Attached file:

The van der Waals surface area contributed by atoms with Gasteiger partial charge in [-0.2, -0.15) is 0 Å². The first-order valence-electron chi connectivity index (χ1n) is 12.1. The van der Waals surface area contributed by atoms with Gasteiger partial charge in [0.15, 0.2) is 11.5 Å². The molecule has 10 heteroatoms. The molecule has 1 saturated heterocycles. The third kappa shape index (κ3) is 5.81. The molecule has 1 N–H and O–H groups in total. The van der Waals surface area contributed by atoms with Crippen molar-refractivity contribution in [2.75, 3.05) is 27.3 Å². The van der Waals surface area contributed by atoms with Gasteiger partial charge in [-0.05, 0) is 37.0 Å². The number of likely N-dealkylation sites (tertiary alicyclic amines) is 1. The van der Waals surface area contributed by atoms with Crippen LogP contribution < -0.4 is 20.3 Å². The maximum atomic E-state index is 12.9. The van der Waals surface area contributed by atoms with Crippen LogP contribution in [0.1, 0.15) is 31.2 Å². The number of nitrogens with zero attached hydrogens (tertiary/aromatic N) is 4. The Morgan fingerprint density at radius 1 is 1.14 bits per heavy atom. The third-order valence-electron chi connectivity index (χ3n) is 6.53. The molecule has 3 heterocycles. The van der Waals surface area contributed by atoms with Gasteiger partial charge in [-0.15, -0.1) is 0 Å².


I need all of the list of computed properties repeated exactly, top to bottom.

The van der Waals surface area contributed by atoms with Gasteiger partial charge in [-0.2, -0.15) is 0 Å². The first-order valence-electron chi connectivity index (χ1n) is 12.1. The van der Waals surface area contributed by atoms with Gasteiger partial charge in [0.15, 0.2) is 11.5 Å². The molecule has 10 heteroatoms. The molecule has 1 saturated heterocycles. The third kappa shape index (κ3) is 5.81. The molecule has 1 N–H and O–H groups in total. The van der Waals surface area contributed by atoms with Crippen molar-refractivity contribution in [2.75, 3.05) is 27.3 Å². The van der Waals surface area contributed by atoms with Gasteiger partial charge in [-0.05, 0) is 37.0 Å². The number of likely N-dealkylation sites (tertiary alicyclic amines) is 1. The van der Waals surface area contributed by atoms with Crippen LogP contribution < -0.4 is 20.3 Å². The maximum atomic E-state index is 12.9. The van der Waals surface area contributed by atoms with Crippen LogP contribution in [0.1, 0.15) is 31.2 Å². The number of nitrogens with zero attached hydrogens (tertiary/aromatic N) is 4. The Morgan fingerprint density at radius 1 is 1.14 bits per heavy atom. The third-order valence-electron chi connectivity index (χ3n) is 6.53. The molecule has 3 heterocycles. The van der Waals surface area contributed by atoms with Gasteiger partial charge in [-0.15, -0.1) is 0 Å².